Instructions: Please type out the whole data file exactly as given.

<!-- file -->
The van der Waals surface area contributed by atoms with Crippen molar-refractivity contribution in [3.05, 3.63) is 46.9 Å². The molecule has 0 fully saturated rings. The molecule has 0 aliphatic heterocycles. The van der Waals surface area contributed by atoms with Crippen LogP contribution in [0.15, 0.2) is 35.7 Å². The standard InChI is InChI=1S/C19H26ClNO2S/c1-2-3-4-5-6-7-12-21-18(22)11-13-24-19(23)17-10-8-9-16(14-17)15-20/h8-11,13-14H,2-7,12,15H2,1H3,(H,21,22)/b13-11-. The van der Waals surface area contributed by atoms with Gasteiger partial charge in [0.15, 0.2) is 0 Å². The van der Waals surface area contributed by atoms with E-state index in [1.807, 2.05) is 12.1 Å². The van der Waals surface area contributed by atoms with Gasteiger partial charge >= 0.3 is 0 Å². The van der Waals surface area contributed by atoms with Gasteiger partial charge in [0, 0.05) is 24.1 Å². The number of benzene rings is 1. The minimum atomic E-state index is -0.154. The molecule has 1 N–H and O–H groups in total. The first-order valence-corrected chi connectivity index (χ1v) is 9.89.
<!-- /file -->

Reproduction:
The van der Waals surface area contributed by atoms with Crippen molar-refractivity contribution in [3.05, 3.63) is 46.9 Å². The molecule has 0 fully saturated rings. The molecule has 0 aliphatic heterocycles. The van der Waals surface area contributed by atoms with Crippen LogP contribution in [0.15, 0.2) is 35.7 Å². The standard InChI is InChI=1S/C19H26ClNO2S/c1-2-3-4-5-6-7-12-21-18(22)11-13-24-19(23)17-10-8-9-16(14-17)15-20/h8-11,13-14H,2-7,12,15H2,1H3,(H,21,22)/b13-11-. The van der Waals surface area contributed by atoms with Gasteiger partial charge in [0.15, 0.2) is 0 Å². The van der Waals surface area contributed by atoms with E-state index in [1.807, 2.05) is 12.1 Å². The van der Waals surface area contributed by atoms with Gasteiger partial charge >= 0.3 is 0 Å². The van der Waals surface area contributed by atoms with Gasteiger partial charge in [0, 0.05) is 24.1 Å². The number of benzene rings is 1. The minimum atomic E-state index is -0.154. The molecule has 1 N–H and O–H groups in total. The first-order valence-corrected chi connectivity index (χ1v) is 9.89.